Time for Change?
Like a lot of companies during the Covid 19 Lockdown, Walters Architects have been keeping in touch with colleagues, clients and associates via video conferencing apps such as Skype and Zoom.
It is particularly interesting to see how people are working from their homes. Some are working from spare bedrooms, some on kitchen tables, even from their sheds (or ‘man caves’ as a couple like to refer to them) but very few from a study or home office.
The national news even reported on how a PR manager from Birmingham had moved back home with her parents during the lockdown and was using their camper van as an office, on their drive.
People have always reacted to adversity by adapting their existing environment, like the kitchen table as a work station or a motor home as an office. But what happens when the lock down is extended, as was the case this week, and how might we adapt if it goes on even longer or if the virus returns later in the year?
Will people be happy to continue with their current temporary situations or is this one of those once in a lifetime landmark events which remains in our psyche forever and influences us to rethink our spaces and how we live. Might this be a catalyst for domestic change?
I remember writing an essay some years ago about how the internet was going to revolutionise the way we worked and how we travelled (or didn’t) to and from work. 20 years have passed since that essay and while the internet has undoubtably changed a lot of things, it has not (as the conclusion of the essay suggested) had such a devastating impact on our consumption of fossil fuels because we are all working from home.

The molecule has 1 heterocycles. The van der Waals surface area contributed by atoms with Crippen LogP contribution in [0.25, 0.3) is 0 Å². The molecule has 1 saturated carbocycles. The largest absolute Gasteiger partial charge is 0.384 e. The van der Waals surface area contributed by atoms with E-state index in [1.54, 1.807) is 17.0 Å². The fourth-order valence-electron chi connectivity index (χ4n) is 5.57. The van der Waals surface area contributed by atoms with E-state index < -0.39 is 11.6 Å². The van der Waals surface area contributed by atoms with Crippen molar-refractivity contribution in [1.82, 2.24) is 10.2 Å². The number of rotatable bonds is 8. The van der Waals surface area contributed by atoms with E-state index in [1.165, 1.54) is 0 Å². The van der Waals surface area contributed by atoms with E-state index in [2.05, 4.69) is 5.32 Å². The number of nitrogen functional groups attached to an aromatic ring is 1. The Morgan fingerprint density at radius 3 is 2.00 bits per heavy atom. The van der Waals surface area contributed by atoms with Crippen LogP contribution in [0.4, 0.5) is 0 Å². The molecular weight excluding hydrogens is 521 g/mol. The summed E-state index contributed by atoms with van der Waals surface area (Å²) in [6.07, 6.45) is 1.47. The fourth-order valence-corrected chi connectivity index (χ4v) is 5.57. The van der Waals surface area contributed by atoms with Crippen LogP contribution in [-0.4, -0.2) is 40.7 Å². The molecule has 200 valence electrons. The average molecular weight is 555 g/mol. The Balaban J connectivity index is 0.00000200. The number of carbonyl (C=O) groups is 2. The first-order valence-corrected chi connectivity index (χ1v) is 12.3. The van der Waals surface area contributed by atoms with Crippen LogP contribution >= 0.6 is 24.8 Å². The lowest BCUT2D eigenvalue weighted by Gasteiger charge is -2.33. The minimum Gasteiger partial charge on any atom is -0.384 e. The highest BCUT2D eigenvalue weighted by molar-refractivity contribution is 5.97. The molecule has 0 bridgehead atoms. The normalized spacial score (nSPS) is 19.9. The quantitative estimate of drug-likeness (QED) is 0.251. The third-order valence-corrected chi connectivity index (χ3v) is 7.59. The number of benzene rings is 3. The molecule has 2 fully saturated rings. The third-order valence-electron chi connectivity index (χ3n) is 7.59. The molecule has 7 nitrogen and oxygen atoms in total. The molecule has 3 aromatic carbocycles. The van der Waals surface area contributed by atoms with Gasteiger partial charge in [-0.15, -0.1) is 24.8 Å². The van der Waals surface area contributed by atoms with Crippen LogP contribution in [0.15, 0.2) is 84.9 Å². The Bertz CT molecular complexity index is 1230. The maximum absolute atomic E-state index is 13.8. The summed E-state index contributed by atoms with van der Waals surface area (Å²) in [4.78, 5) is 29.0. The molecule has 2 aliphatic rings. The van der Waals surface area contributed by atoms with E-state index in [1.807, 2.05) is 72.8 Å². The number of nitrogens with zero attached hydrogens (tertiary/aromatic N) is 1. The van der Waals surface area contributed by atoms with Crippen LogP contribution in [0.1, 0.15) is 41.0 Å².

Obviously, the environmental advantages of working from home are massive but they are less prevalent at the moment than the health issues that face us today with the death toll of over 10,000 at writing this article.
Could something like this happen again and are current generations of homeowners more mindful that in uncertain times we may all be asked to work from home on a number of occasions. And have these events reminded us how we could travel less and possibly do more to reduce carbon omissions. Should we be better prepared for such events and can we learn from them?
Not many homes are fortunate enough to have a designated fully functioning office and very few have more than one workstation space. It isn’t ideal to have a family all working from the one workspace which needs to be cleared every time a meal is served. Is the kitchen table really the answer or should we have a combination of purposeful spaces?
Should we allow for a bureau space on the landing or in the hall, should children have designated work desks in their rooms. Should that spare room be converted into an operational office or is an office better suited at the end of the garden instead of ‘Dads bar’?
Walters Architects have noticed a number of small changes in domestic design and requirements over the years. One of the more noticeable ones was a couple of years ago, people were asking for open plan spaces to be a little more flexible and little less open plan. Mainly because that perfect domestic vision of children playing quietly whilst one parent cooked and the other relaxed and enjoyed watching the news all in one space just didn’t exist. The reality is for a sperate more relaxed space for when the children are being boisterous and the activity in the kitchen is too loud to properly consume the sports results.
So, could the Coronavirus see the emergence of the fully functional working home office and inturn help with the reduction of CO2’s? An intended space that is quiet, has good internet links, fixed screen monitor (not tablets), references (old fashioned books) and good lighting for the video conferences. Could all this isolation have a more profound effect on how we live and work, the spaces we plan, how we design homes and if we travel to work or not?
I guess until this is all over we will never know but it will be interesting to see how seriously people take the possibility (and opportunity) of home study and work. If the spaces are planned effectively and we are all able to work efficiently, why couldn’t we all work from home at least one day a week and try to reduce our energy consumption that way?
Who knows, some good may come out of this bad situation and we could help heal both the planet and ourselves.